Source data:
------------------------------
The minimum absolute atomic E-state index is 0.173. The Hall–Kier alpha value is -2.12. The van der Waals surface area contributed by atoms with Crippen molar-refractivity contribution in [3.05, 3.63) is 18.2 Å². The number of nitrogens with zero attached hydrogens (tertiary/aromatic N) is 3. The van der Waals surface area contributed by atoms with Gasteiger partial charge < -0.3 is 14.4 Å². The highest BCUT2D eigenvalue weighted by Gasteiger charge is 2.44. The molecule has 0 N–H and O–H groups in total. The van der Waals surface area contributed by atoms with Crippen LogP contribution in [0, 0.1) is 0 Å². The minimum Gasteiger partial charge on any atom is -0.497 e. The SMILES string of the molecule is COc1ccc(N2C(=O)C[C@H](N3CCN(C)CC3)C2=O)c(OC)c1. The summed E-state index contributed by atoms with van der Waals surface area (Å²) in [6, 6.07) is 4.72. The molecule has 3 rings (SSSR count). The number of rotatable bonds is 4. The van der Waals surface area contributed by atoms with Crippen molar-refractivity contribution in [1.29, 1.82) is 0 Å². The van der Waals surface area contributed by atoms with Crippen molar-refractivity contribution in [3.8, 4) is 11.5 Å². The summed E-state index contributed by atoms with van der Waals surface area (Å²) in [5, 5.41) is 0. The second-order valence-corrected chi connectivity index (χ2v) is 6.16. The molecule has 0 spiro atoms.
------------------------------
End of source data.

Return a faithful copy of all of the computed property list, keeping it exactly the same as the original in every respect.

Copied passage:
The minimum absolute atomic E-state index is 0.173. The Hall–Kier alpha value is -2.12. The van der Waals surface area contributed by atoms with Crippen molar-refractivity contribution in [3.05, 3.63) is 18.2 Å². The number of nitrogens with zero attached hydrogens (tertiary/aromatic N) is 3. The van der Waals surface area contributed by atoms with Gasteiger partial charge < -0.3 is 14.4 Å². The highest BCUT2D eigenvalue weighted by Gasteiger charge is 2.44. The molecule has 0 N–H and O–H groups in total. The van der Waals surface area contributed by atoms with Crippen LogP contribution in [0, 0.1) is 0 Å². The minimum Gasteiger partial charge on any atom is -0.497 e. The SMILES string of the molecule is COc1ccc(N2C(=O)C[C@H](N3CCN(C)CC3)C2=O)c(OC)c1. The summed E-state index contributed by atoms with van der Waals surface area (Å²) in [6, 6.07) is 4.72. The molecule has 3 rings (SSSR count). The number of rotatable bonds is 4. The van der Waals surface area contributed by atoms with Crippen molar-refractivity contribution in [1.29, 1.82) is 0 Å². The van der Waals surface area contributed by atoms with Crippen molar-refractivity contribution in [3.8, 4) is 11.5 Å². The summed E-state index contributed by atoms with van der Waals surface area (Å²) in [5, 5.41) is 0. The second-order valence-corrected chi connectivity index (χ2v) is 6.16. The molecule has 0 spiro atoms.